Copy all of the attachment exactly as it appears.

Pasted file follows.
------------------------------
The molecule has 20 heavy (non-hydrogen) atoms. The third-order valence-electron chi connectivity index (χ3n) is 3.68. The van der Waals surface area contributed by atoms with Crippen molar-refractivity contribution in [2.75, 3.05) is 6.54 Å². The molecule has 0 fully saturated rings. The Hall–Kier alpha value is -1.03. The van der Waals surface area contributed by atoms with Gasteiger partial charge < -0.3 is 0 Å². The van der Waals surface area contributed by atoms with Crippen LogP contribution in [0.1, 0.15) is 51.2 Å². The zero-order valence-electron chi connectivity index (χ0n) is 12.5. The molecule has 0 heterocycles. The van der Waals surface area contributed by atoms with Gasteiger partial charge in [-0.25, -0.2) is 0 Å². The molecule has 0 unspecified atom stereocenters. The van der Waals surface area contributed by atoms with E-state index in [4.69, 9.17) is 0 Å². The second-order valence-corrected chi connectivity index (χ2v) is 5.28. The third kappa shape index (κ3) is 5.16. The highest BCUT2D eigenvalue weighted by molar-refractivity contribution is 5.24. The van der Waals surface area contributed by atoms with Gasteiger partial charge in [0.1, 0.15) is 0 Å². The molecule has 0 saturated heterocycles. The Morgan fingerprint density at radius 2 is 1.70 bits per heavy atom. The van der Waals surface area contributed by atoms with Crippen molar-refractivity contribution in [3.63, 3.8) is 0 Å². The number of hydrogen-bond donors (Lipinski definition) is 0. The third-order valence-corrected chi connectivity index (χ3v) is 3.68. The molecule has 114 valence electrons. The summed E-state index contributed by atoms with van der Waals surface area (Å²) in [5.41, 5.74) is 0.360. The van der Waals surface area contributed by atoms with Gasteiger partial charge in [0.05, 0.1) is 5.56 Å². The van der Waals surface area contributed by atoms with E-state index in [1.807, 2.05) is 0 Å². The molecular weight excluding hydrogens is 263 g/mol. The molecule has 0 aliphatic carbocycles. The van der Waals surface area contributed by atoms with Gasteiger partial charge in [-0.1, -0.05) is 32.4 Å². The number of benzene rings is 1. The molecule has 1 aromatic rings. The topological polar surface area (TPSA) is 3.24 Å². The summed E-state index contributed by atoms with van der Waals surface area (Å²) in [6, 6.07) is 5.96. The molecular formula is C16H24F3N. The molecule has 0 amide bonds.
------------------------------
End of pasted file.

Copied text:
The molecule has 20 heavy (non-hydrogen) atoms. The third-order valence-electron chi connectivity index (χ3n) is 3.68. The van der Waals surface area contributed by atoms with Crippen molar-refractivity contribution in [2.75, 3.05) is 6.54 Å². The molecule has 0 fully saturated rings. The Hall–Kier alpha value is -1.03. The van der Waals surface area contributed by atoms with Gasteiger partial charge < -0.3 is 0 Å². The van der Waals surface area contributed by atoms with Crippen LogP contribution in [0.1, 0.15) is 51.2 Å². The zero-order valence-electron chi connectivity index (χ0n) is 12.5. The molecule has 0 heterocycles. The van der Waals surface area contributed by atoms with Gasteiger partial charge in [-0.25, -0.2) is 0 Å². The molecule has 0 unspecified atom stereocenters. The van der Waals surface area contributed by atoms with E-state index in [4.69, 9.17) is 0 Å². The second-order valence-corrected chi connectivity index (χ2v) is 5.28. The third kappa shape index (κ3) is 5.16. The highest BCUT2D eigenvalue weighted by molar-refractivity contribution is 5.24. The van der Waals surface area contributed by atoms with Gasteiger partial charge in [0.1, 0.15) is 0 Å². The molecule has 0 saturated heterocycles. The Morgan fingerprint density at radius 2 is 1.70 bits per heavy atom. The van der Waals surface area contributed by atoms with Crippen molar-refractivity contribution in [3.63, 3.8) is 0 Å². The number of hydrogen-bond donors (Lipinski definition) is 0. The third-order valence-corrected chi connectivity index (χ3v) is 3.68. The molecule has 114 valence electrons. The summed E-state index contributed by atoms with van der Waals surface area (Å²) in [5.41, 5.74) is 0.360. The van der Waals surface area contributed by atoms with Gasteiger partial charge in [0.05, 0.1) is 5.56 Å². The van der Waals surface area contributed by atoms with E-state index in [1.807, 2.05) is 0 Å². The molecular weight excluding hydrogens is 263 g/mol. The molecule has 0 aliphatic carbocycles. The van der Waals surface area contributed by atoms with Gasteiger partial charge in [-0.1, -0.05) is 32.4 Å². The number of benzene rings is 1. The molecule has 1 aromatic rings. The topological polar surface area (TPSA) is 3.24 Å². The summed E-state index contributed by atoms with van der Waals surface area (Å²) in [6, 6.07) is 5.96. The molecular formula is C16H24F3N. The molecule has 0 amide bonds.